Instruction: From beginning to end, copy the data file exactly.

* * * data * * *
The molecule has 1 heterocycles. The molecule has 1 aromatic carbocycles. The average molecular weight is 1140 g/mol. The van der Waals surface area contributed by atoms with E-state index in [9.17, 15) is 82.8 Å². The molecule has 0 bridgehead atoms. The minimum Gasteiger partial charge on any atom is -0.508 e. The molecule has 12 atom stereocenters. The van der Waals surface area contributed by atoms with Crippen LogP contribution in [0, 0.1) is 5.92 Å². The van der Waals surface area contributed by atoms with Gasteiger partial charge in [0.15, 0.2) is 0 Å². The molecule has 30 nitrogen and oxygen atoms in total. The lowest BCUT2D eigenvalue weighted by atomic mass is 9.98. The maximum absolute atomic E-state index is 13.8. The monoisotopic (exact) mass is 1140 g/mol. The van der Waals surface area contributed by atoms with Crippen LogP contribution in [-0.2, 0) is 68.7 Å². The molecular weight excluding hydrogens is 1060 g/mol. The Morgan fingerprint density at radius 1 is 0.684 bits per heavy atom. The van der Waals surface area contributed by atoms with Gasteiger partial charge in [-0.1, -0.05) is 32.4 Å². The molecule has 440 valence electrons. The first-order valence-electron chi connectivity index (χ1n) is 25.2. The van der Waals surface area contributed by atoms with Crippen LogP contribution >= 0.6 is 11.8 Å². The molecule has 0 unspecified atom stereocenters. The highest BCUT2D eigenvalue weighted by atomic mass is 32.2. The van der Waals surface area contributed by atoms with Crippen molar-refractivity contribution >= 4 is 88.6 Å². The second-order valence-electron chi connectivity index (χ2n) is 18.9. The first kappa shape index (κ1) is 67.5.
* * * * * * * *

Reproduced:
The molecule has 1 heterocycles. The molecule has 1 aromatic carbocycles. The average molecular weight is 1140 g/mol. The van der Waals surface area contributed by atoms with E-state index in [9.17, 15) is 82.8 Å². The molecule has 0 bridgehead atoms. The minimum Gasteiger partial charge on any atom is -0.508 e. The molecule has 12 atom stereocenters. The van der Waals surface area contributed by atoms with Crippen LogP contribution in [0, 0.1) is 5.92 Å². The van der Waals surface area contributed by atoms with Gasteiger partial charge in [0.15, 0.2) is 0 Å². The molecule has 30 nitrogen and oxygen atoms in total. The lowest BCUT2D eigenvalue weighted by atomic mass is 9.98. The maximum absolute atomic E-state index is 13.8. The monoisotopic (exact) mass is 1140 g/mol. The van der Waals surface area contributed by atoms with Crippen LogP contribution in [-0.2, 0) is 68.7 Å². The molecular weight excluding hydrogens is 1060 g/mol. The Morgan fingerprint density at radius 1 is 0.684 bits per heavy atom. The van der Waals surface area contributed by atoms with Gasteiger partial charge in [-0.1, -0.05) is 32.4 Å². The molecule has 440 valence electrons. The first-order valence-electron chi connectivity index (χ1n) is 25.2. The van der Waals surface area contributed by atoms with Crippen LogP contribution >= 0.6 is 11.8 Å². The molecule has 0 unspecified atom stereocenters. The highest BCUT2D eigenvalue weighted by atomic mass is 32.2. The van der Waals surface area contributed by atoms with Crippen molar-refractivity contribution >= 4 is 88.6 Å². The second-order valence-electron chi connectivity index (χ2n) is 18.9. The first kappa shape index (κ1) is 67.5.